At Harvard's request, ABC, CBS, and NBC also aired frequent public service announcements (PSAs) during prime time encouraging the use of designated drivers. This was the first time that the three networks produced and sponsored simultaneous campaigns with the same message. Harvard's public relations activities further reinforced the campaign, generating extensive news coverage. According to industry estimates, the campaign received over $100 million each year in network air time.
The campaign soon became transformed into a national movement as a broad range of prominent individuals (e.g., President George Bush, President Bill Clinton, Surgeon General C. Everett Koop); government agencies (e.g., the National Highway Traffic Safety Administration, the federal Center for Substance Abuse Prevention); national organizations and advocacy groups (e.g., Mothers Against Drunk Driving); professional sports leagues (e.g., Major League Baseball, National Basketball Association); major corporations (e.g., State Farm Insurance); leading police departments; and brewers and distillers endorsed and promoted the designated driver concept.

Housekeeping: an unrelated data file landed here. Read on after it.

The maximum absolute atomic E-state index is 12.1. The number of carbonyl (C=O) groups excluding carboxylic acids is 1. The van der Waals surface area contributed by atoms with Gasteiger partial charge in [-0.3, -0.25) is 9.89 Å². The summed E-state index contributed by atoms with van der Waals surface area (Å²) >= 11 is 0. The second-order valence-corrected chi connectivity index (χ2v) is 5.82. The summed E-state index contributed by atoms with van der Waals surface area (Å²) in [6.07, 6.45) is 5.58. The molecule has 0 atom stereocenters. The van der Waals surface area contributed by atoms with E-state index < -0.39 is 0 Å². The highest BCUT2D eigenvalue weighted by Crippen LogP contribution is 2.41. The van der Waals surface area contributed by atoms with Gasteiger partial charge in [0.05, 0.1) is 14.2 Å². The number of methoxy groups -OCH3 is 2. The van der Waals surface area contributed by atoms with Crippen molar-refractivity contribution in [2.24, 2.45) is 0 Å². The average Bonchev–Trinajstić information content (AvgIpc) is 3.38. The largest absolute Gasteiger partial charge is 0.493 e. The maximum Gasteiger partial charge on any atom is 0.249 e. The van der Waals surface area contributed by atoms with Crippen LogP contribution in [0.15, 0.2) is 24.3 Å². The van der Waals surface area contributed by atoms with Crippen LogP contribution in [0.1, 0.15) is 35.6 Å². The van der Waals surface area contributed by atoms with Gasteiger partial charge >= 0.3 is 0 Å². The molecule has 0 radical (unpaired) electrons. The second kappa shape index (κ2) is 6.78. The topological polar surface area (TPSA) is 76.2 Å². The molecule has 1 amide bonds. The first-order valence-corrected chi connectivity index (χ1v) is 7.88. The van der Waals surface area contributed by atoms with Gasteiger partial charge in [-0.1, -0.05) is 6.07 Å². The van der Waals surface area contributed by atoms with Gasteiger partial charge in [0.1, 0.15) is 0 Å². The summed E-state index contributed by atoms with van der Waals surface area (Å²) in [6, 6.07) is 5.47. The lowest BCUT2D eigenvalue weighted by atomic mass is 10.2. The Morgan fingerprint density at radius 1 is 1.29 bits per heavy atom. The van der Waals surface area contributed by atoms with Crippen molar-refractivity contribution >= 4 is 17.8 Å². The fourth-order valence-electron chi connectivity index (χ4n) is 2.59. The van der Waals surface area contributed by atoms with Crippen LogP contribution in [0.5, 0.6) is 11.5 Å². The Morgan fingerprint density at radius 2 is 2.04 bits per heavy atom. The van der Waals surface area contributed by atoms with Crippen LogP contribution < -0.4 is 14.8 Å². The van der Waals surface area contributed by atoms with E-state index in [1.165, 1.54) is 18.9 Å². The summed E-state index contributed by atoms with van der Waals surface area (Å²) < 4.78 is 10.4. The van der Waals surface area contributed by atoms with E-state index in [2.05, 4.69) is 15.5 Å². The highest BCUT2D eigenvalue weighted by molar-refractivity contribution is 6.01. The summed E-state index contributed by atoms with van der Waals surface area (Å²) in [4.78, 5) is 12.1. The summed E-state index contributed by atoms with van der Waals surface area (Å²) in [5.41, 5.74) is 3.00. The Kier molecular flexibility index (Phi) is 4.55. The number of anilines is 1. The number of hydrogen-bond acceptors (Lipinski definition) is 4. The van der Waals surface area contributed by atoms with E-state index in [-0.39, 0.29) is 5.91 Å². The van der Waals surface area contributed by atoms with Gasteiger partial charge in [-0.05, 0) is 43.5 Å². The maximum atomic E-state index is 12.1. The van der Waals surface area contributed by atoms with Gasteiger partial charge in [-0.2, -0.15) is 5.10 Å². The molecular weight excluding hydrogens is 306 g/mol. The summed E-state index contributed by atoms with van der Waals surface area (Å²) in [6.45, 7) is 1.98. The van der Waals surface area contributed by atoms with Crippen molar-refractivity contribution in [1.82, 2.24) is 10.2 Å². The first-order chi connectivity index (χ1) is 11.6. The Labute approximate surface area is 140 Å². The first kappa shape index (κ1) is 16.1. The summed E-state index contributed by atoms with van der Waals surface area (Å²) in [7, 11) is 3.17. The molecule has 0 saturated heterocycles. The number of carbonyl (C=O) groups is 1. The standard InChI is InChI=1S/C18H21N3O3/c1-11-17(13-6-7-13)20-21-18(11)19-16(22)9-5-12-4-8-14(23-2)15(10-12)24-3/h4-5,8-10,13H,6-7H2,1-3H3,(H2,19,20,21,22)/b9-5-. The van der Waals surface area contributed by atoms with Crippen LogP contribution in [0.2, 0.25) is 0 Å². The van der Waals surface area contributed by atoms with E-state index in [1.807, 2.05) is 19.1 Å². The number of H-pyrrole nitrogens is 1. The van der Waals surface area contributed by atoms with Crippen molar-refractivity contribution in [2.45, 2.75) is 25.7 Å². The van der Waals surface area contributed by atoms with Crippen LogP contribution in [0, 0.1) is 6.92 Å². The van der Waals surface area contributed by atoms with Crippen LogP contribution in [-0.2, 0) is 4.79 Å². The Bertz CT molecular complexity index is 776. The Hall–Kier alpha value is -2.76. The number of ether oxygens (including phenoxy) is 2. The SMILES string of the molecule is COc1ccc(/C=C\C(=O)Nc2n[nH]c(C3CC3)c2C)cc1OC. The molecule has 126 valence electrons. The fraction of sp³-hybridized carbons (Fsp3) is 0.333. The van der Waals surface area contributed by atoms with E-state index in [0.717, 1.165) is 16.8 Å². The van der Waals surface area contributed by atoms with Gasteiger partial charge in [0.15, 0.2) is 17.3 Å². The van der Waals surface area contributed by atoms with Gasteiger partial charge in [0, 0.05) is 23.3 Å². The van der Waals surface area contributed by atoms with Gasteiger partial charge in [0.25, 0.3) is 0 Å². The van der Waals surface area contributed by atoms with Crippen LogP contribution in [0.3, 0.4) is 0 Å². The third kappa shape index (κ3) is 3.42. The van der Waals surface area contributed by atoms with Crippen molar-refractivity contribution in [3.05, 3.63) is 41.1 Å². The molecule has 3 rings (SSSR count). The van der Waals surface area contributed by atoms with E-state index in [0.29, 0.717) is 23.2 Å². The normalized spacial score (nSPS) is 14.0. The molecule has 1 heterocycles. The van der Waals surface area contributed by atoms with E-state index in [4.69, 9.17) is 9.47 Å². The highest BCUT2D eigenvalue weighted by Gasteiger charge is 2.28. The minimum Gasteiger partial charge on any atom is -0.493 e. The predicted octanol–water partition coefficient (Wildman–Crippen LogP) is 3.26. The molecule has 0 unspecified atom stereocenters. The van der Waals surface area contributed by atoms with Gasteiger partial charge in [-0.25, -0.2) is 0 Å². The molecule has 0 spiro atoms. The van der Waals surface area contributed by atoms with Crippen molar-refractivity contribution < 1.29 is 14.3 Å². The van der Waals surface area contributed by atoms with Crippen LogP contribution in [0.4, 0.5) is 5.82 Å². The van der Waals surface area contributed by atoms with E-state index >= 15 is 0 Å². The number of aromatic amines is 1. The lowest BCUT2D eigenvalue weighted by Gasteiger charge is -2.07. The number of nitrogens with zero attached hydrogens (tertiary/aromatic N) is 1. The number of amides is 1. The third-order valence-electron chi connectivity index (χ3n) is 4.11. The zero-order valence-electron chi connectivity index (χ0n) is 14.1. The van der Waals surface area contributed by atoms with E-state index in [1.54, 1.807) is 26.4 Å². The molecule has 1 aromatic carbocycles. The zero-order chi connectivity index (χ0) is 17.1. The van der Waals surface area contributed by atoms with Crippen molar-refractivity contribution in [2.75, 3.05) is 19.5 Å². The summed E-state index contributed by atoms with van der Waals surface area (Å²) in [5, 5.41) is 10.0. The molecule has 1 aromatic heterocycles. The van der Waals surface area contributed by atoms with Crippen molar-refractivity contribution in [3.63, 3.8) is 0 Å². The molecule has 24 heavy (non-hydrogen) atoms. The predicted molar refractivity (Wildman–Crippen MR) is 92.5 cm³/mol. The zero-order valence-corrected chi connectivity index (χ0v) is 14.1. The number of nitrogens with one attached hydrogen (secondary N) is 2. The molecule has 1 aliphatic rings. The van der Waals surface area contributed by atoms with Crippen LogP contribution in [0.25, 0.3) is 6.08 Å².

"Designated driver" became a household phrase in the U.S. to such an extent that the term appeared in the 1991 Random House Webster's College Dictionary. Public opinion polls documented the rapid, wide acceptance and strong popularity of the designated driver concept. According to the Roper Poll, the proportion of Americans serving as a designated driver reached 37% in 1991. Among Americans under the age of 30, 52% had actually been a designated driver. Among frequent drinkers, 54% had been driven home by a designated driver. By 1998, according to the Roper Poll, a majority of adults who drink had served as a designated driver and/or been driven home by one. Among frequent drinkers who consumed five or more drinks in the past seven days, 62% had served as a designated driver and/or been driven home by one.